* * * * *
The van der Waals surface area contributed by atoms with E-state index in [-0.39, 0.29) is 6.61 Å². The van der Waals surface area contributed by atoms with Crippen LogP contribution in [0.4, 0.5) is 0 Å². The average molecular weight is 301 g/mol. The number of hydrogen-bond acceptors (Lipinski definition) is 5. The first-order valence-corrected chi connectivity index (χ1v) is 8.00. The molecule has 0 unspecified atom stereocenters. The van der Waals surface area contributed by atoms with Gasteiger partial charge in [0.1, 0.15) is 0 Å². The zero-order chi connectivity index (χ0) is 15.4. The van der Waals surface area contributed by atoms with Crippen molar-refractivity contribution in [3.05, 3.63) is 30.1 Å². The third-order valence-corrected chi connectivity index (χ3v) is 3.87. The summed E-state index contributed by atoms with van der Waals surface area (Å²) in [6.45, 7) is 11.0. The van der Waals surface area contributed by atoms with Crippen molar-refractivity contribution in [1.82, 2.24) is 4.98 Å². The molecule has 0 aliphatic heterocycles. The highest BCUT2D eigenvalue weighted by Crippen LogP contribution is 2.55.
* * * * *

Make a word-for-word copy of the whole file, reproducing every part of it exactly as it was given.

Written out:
The van der Waals surface area contributed by atoms with E-state index in [-0.39, 0.29) is 6.61 Å². The van der Waals surface area contributed by atoms with Crippen LogP contribution in [0.4, 0.5) is 0 Å². The average molecular weight is 301 g/mol. The number of hydrogen-bond acceptors (Lipinski definition) is 5. The first-order valence-corrected chi connectivity index (χ1v) is 8.00. The molecule has 0 unspecified atom stereocenters. The van der Waals surface area contributed by atoms with Gasteiger partial charge in [0.1, 0.15) is 0 Å². The zero-order chi connectivity index (χ0) is 15.4. The van der Waals surface area contributed by atoms with Crippen molar-refractivity contribution in [3.05, 3.63) is 30.1 Å². The third-order valence-corrected chi connectivity index (χ3v) is 3.87. The summed E-state index contributed by atoms with van der Waals surface area (Å²) in [6.45, 7) is 11.0. The van der Waals surface area contributed by atoms with Crippen molar-refractivity contribution in [1.82, 2.24) is 4.98 Å². The molecule has 0 aliphatic heterocycles. The highest BCUT2D eigenvalue weighted by Crippen LogP contribution is 2.55.